What's the Deal with Copyright?

I'm getting ready to order some more framing materials, and I'm trying to decide which of my unframed paintings to frame. As I flip through my portfolio, I see a bit of a retrospective of previous work, often paintings that I've forgotten about. Some of them are unframed for a good reason, and, once my emotional attachment to them has faded, I can pitch them in the garbage. I don't believe in keeping sub-par work. Others are lovely - and need to go in the garbage as well.

Why would I trash a beautiful painting? Two words - copyright violation. Because my photography skills are limited, I often use reference images from outside sources - web pages, books, and magazines. Gardening magazines are a great source for floral references, because the quality of the photography is so great and the size is often large and close-up. But in my early years of watercolor, as I developed my technique, I tended to slavishly copy whatever reference I was using. And every now and then, even now, I will blank out and copy a photo, only to realize when it is complete that what I have achieved is not saleable.

Copyright law is confusing for artists. What I am painting is not a photograph, and so it is not identical to the reference image. But, what I have learned from my research into the subject is that if it is possible to connect the completed painting with the source of inspiration, it is very likely a copyright violation. I don't want anyone stealing my work and attributing it to themselves, so I want to be very careful not to do it myself.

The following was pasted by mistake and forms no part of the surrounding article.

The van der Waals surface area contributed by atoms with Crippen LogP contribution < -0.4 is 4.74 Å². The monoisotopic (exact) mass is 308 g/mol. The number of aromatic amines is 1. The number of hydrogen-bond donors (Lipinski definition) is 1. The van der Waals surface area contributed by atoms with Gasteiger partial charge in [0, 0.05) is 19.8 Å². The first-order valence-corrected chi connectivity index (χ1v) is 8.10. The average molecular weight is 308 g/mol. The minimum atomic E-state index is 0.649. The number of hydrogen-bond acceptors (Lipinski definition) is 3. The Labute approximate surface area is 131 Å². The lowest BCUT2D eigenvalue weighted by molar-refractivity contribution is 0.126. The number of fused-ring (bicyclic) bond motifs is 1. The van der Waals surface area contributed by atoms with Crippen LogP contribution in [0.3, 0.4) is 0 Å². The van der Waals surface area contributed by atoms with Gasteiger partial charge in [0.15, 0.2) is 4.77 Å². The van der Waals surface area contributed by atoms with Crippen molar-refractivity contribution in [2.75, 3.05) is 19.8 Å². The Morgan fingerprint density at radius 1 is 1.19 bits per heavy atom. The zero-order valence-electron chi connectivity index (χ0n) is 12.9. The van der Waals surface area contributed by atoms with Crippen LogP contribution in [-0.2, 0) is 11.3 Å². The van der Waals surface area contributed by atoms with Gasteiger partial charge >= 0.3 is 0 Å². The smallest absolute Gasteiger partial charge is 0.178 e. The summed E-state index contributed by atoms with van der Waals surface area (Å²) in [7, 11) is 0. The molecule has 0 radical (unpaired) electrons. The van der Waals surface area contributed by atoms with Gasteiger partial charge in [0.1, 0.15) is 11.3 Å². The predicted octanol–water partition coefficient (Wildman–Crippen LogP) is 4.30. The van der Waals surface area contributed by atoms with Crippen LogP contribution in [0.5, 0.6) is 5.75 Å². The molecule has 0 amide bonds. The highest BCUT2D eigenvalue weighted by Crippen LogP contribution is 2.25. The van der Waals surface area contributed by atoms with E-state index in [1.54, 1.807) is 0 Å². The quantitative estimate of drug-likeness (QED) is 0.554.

I still use outside images as references, but I am very careful that when my painting is completed that there is no obvious link to the original image. I use a floral photograph to give me information on the structure of the flower, but I do not copy the arrangement, angle, or placement used in the photo.

I have more on copyright that will have to continue in a future post.

Some good places to research copyright:
Copyright for Collage Artists (applies to all artists)
United States Copyright Office Site (most westernized countries apply the same laws)
Artist's Rights Society

ArtAngela FehrComment